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Immigrant children in detention centers have high rates of emotional distress :

July 2, 2019

Children being held in immigration detention centers at the U.S. border have higher rates of emotional distress than other children in the U.S., especially if they have been separated from their mother, researchers found.

They interviewed 425 mothers being held in an immigration detention center with at least one child between the ages of 4 and 17. On average, the women had been detained about nine days when they completed the Strengths and Difficulties Questionnaire in 2018.

About 32% of the children had abnormal scores for emotional symptoms, 14% had abnormal scores for peer problems, 8% had abnormal hyperactivity scores and 8% had abnormal conduct problem scores.

Scores for those four areas were added together to create a “total difficulties” score. About 10% of the children were outside the normal range for total difficulties compared to 5% of U.S. children who have emotional or behavioral problems.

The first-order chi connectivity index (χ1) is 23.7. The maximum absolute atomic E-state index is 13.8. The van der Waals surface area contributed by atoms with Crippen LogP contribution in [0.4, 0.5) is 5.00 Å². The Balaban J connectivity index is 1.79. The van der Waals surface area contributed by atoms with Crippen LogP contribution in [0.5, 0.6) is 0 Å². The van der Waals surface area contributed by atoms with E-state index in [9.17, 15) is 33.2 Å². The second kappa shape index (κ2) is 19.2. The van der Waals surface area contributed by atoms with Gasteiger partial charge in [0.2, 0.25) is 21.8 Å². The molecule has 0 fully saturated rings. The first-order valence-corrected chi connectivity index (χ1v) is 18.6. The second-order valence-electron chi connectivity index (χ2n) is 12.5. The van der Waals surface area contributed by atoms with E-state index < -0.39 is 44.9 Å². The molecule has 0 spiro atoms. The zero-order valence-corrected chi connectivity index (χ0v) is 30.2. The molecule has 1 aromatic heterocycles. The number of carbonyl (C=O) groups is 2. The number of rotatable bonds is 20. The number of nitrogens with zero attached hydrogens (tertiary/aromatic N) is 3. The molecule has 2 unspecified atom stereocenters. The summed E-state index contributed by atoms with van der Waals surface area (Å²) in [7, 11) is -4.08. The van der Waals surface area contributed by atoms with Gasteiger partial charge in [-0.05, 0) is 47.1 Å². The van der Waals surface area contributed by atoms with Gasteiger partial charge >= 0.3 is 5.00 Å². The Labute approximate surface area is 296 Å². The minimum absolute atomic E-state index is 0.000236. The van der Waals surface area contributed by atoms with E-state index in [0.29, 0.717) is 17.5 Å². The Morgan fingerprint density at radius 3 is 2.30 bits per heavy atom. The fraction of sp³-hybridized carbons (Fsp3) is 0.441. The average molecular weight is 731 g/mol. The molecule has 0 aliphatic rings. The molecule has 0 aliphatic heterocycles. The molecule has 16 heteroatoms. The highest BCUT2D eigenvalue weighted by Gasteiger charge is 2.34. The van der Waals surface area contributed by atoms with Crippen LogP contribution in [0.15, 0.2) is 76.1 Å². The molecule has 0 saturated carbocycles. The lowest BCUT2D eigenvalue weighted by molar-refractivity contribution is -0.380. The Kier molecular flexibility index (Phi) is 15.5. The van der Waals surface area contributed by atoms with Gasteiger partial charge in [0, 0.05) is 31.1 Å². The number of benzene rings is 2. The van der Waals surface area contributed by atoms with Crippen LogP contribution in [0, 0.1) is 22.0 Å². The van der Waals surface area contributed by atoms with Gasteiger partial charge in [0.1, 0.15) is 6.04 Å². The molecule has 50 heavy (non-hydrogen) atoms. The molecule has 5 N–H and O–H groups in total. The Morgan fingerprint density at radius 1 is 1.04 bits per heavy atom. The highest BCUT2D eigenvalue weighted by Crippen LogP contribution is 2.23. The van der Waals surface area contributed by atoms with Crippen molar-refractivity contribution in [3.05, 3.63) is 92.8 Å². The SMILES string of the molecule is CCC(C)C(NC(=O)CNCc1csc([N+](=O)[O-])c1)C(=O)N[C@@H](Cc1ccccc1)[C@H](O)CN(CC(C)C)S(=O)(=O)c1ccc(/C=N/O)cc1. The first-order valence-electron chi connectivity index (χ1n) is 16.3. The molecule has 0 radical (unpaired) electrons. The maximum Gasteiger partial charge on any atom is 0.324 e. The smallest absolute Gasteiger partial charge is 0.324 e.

Children ages 4-8 had higher rates of abnormal scores for conduct, hyperactivity and total difficulties than older children.

Those who had been separated from their mother also had higher rates of abnormal scores. For example, 49% demonstrated emotional issues compared to 29% of those who hadn’t been separated. Likewise, 15% of separated children were in the abnormal range for total difficulties, compared to 9% of children who hadn’t been separated.

Researchers also surveyed 150 of the children ages 9-17 years about post-traumatic stress disorder symptoms they may have experienced in the past month. Those surveys showed 17% had a probable diagnosis compared to 4.7% of adolescents in the U.S.

Authors noted they could not say whether the detention caused the emotional and behavioral issues children experienced. They acknowledged experiences in the home country or the journey to the U.S. also could be factors and stressed the need for these children to receive specialized mental health care.

“Although we cannot say whether detention contributed to the mental health issues of the detained children, we are not aware that these services are available in detention, making it all the more crucial that time in detention be limited or eliminated for children,” author Craig L. Katz, M.D., said in a statement. “And, we can say clearly that our data confirms that separating immigrant children from their mothers is bad for their mental health.”

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